Crowdsourcing and Governance
by Daren C. Brabham
It’s been three years since Jeff Howe coined the term “crowdsourcing” in his Wired article “The Rise of Crowdsourcing.” The term, which describes an online, distributed problem solving and production model, is most famously represented in the business operations of companies like Threadless and InnoCentive and in contests like the Goldcorp Challenge and the Doritos Crash the Super Bowl Contest.
In each of these cases, the company has a problem it needs solved or a product it needs designed. The company broadcasts this challenge on its Web site to an online community–a crowd–and the crowd submits designs and solutions in response. Next–and this is a key component of crowdsourcing–the crowd vets the submissions of its peers, critiquing and ranking submissions until winners emerge. Though winners are often rewarded for their ideas, prizes are often small relative to industry standards for the same kind of professional work and rewards sometimes only consist of public recognition.
Recognizing that not all creativity and innovation resides in-house, some organizations are looking for connections to outside innovators. New social tools allow them to make connections, through such sources as InnoCentive. When done well, these approaches can not only produce new ideas but help vet these ideas for suitability.
This approach can work in areas other than for-profit settings. Think non-profit biomedical institutions or government.
Though you’d be hard pressed to see them ever use the word “crowdsourcing,” one such example of crowdsourcing in governance is Peer-to-Patent. Begun in June 2007, Peer-to-Patent is a project developed by New York Law School’s Institute for Information Law and Policy, in cooperation with the U.S. Patent and Trademark Office (USPTO). The pilot project engages an online community in the examination of pending patent applications, tasking the crowd with identifying prior art and annotating applications to be forwarded on to the USPTO. The project helps to streamline the typical patent review process, adding many more sets of eyes to a typical examination process.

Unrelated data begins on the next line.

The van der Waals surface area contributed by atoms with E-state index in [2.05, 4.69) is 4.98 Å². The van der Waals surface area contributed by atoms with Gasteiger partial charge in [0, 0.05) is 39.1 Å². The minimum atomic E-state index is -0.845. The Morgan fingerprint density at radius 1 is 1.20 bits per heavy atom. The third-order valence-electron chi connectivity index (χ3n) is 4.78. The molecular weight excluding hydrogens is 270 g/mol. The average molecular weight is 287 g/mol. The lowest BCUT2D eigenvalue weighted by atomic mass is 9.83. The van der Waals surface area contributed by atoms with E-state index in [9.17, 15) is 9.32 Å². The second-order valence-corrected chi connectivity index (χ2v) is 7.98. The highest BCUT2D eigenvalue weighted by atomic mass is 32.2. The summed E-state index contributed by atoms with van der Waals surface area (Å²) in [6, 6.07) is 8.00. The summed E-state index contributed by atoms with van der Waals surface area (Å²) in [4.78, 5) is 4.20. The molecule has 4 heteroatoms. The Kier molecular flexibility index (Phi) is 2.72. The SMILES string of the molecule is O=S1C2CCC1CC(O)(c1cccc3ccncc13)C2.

Another attempt to use crowdsourcing in public decision-making is Next Stop Design, a project with which I am involved that asks the crowd to design a bus stop for Salt Lake City, Utah. With Thomas W. Sanchez and a team of researchers from the University of Utah, we’re working in cooperation with the Utah Transit Authority (UTA) and funded by a grant from the U.S. Federal Transit Administration. On the Next Stop Design Web site, you can register for free, submit your own bus stop designs and ideas, and rate and comment on the designs of others. Launched on June 5, 2009, the project runs through September 25, 2009, and the highest rated designs will be considered for actual construction at a major bus transfer stop in Salt Lake City. Winning designs will be publicly acknowledged and included on a plaque affixed to the built bus stop.
It will take some changes in viewpoints but the ability of the public to directly engage important aspects of government should only enhance policy. Obviously, this approach could not be used in every area but careful positioning of the approach could have real consequences.
There is much potential for crowdsourcing in government, certainly as one of an array of social media methods quickly being embraced by all levels of government. President Obama has made his intentions with technology and transparency in government clear. His appointment of Beth Noveck, the New York Law School professor who launched Peer-to-Patent, as Deputy Chief Technology Officer for Open Government, makes his intentions very clear. I predict over the next two years we’ll see in the U.S. a rapid proliferation of government by the crowd, for the crowd. Get ready to participate.
It will be interesting to see if this approach also harnesses some of the social commitments seen in the Millennials. This generation is already connected and has shown some strong willingness to work on social needs. I think that the impact of these approaches may be greater in non-profit settings than in for-profit. By engaging people in the charitable work in ways that easily make them a part of the process, non-profits have an advantage that few for-profits do.
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